Some photos from my Grimeborn Napoleon Blown Apart entry for the Arcola theatre. I didn’t win but I learnt so much from doing just one photo shoot about  costume and hair and make-up and time management. The biggest part I learnt was creating enough space for performers to work in, these are all things which I took forward onto my first realised project because although I was aware of it all doing it was completely different.

I was also really glad that i had pushed myself to do this extra-curricular project as I surprised myself with how much I could actually get done in such a short space of time without everything going wrong!

It didn’t photograph that well though. If I were to do something like this again I would try and borrow a more high quality camera or ask someone with more skill than me to come photograph it for me. 

Some photos from my Grimeborn Napoleon Blown Apart entry for the Arcola theatre. I didn’t win but I learnt so much from doing just one photo shoot about  costume and hair and make-up and time management. The biggest part I learnt was creating enough space for performers to work in, these are all things which I took forward onto my first realised project because although I was aware of it all doing it was completely different.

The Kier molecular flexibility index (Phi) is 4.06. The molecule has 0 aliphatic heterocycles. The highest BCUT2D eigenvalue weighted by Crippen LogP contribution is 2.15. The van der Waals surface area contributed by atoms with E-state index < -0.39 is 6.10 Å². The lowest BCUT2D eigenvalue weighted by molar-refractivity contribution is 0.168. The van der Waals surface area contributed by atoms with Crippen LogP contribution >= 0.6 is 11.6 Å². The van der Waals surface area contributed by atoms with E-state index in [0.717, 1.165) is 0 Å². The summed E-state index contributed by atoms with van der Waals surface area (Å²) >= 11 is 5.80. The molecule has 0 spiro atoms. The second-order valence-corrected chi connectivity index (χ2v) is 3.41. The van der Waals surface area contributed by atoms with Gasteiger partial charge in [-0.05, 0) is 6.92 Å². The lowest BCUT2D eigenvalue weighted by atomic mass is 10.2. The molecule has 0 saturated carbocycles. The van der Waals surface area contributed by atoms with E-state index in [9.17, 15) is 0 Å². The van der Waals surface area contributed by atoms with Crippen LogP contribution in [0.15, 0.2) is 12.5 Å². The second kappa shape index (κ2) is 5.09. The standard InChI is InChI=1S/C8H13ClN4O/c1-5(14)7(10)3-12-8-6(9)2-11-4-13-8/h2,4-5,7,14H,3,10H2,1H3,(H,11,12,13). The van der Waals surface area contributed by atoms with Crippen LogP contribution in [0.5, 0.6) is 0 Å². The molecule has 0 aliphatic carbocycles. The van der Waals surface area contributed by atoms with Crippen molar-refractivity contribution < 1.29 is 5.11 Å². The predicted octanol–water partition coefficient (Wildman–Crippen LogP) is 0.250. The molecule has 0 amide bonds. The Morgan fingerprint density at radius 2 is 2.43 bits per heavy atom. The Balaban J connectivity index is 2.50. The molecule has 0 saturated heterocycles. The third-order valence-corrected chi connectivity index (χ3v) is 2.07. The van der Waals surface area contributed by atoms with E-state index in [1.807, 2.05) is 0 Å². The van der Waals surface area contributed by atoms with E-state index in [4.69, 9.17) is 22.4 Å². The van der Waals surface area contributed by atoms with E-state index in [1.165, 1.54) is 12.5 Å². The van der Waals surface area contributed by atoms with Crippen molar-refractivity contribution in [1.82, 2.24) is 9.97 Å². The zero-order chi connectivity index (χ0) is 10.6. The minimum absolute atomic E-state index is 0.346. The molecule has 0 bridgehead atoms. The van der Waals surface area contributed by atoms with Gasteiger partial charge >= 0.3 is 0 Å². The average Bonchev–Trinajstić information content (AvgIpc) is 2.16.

I was also really glad that i had pushed myself to do this extra-curricular project as I surprised myself with how much I could actually get done in such a short space of time without everything going wrong!

It didn’t photograph that well though. If I were to do something like this again I would try and borrow a more high quality camera or ask someone with more skill than me to come photograph it for me. 

Some photos from my Grimeborn Napoleon Blown Apart entry for the Arcola theatre. I didn’t win but I learnt so much from doing just one photo shoot about  costume and hair and make-up and time management. The biggest part I learnt was creating enough space for performers to work in, these are all things which I took forward onto my first realised project because although I was aware of it all doing it was completely different.

I was also really glad that i had pushed myself to do this extra-curricular project as I surprised myself with how much I could actually get done in such a short space of time without everything going wrong!

It didn’t photograph that well though. If I were to do something like this again I would try and borrow a more high quality camera or ask someone with more skill than me to come photograph it for me.